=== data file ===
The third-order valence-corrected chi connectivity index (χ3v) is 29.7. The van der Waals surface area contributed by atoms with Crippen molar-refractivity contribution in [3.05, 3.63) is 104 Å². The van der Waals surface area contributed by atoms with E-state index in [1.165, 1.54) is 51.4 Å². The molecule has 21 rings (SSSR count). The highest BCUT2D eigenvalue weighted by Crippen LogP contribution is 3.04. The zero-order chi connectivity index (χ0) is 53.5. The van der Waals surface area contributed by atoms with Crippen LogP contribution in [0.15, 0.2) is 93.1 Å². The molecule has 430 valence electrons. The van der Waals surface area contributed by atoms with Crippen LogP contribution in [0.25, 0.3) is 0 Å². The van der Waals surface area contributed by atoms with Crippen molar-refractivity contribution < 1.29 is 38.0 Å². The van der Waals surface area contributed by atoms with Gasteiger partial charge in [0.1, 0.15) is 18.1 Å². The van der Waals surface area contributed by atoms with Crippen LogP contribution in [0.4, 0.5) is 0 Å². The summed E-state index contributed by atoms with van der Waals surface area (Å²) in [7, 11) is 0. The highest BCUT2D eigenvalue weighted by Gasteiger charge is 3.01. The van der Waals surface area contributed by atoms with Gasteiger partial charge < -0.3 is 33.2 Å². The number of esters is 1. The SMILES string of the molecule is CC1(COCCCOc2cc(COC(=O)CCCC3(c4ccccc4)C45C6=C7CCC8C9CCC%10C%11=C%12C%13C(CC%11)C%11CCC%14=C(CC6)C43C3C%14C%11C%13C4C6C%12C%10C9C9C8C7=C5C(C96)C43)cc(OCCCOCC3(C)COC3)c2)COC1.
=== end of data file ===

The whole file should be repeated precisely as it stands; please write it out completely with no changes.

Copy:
The third-order valence-corrected chi connectivity index (χ3v) is 29.7. The van der Waals surface area contributed by atoms with Crippen molar-refractivity contribution in [3.05, 3.63) is 104 Å². The van der Waals surface area contributed by atoms with E-state index in [1.165, 1.54) is 51.4 Å². The molecule has 21 rings (SSSR count). The highest BCUT2D eigenvalue weighted by Crippen LogP contribution is 3.04. The zero-order chi connectivity index (χ0) is 53.5. The van der Waals surface area contributed by atoms with Crippen LogP contribution in [0.15, 0.2) is 93.1 Å². The molecule has 430 valence electrons. The van der Waals surface area contributed by atoms with Crippen LogP contribution in [0.25, 0.3) is 0 Å². The van der Waals surface area contributed by atoms with Crippen molar-refractivity contribution < 1.29 is 38.0 Å². The van der Waals surface area contributed by atoms with Gasteiger partial charge in [0.1, 0.15) is 18.1 Å². The van der Waals surface area contributed by atoms with Crippen LogP contribution in [0.4, 0.5) is 0 Å². The summed E-state index contributed by atoms with van der Waals surface area (Å²) in [7, 11) is 0. The highest BCUT2D eigenvalue weighted by Gasteiger charge is 3.01. The van der Waals surface area contributed by atoms with Gasteiger partial charge < -0.3 is 33.2 Å². The number of esters is 1. The SMILES string of the molecule is CC1(COCCCOc2cc(COC(=O)CCCC3(c4ccccc4)C45C6=C7CCC8C9CCC%10C%11=C%12C%13C(CC%11)C%11CCC%14=C(CC6)C43C3C%14C%11C%13C4C6C%12C%10C9C9C8C7=C5C(C96)C43)cc(OCCCOCC3(C)COC3)c2)COC1.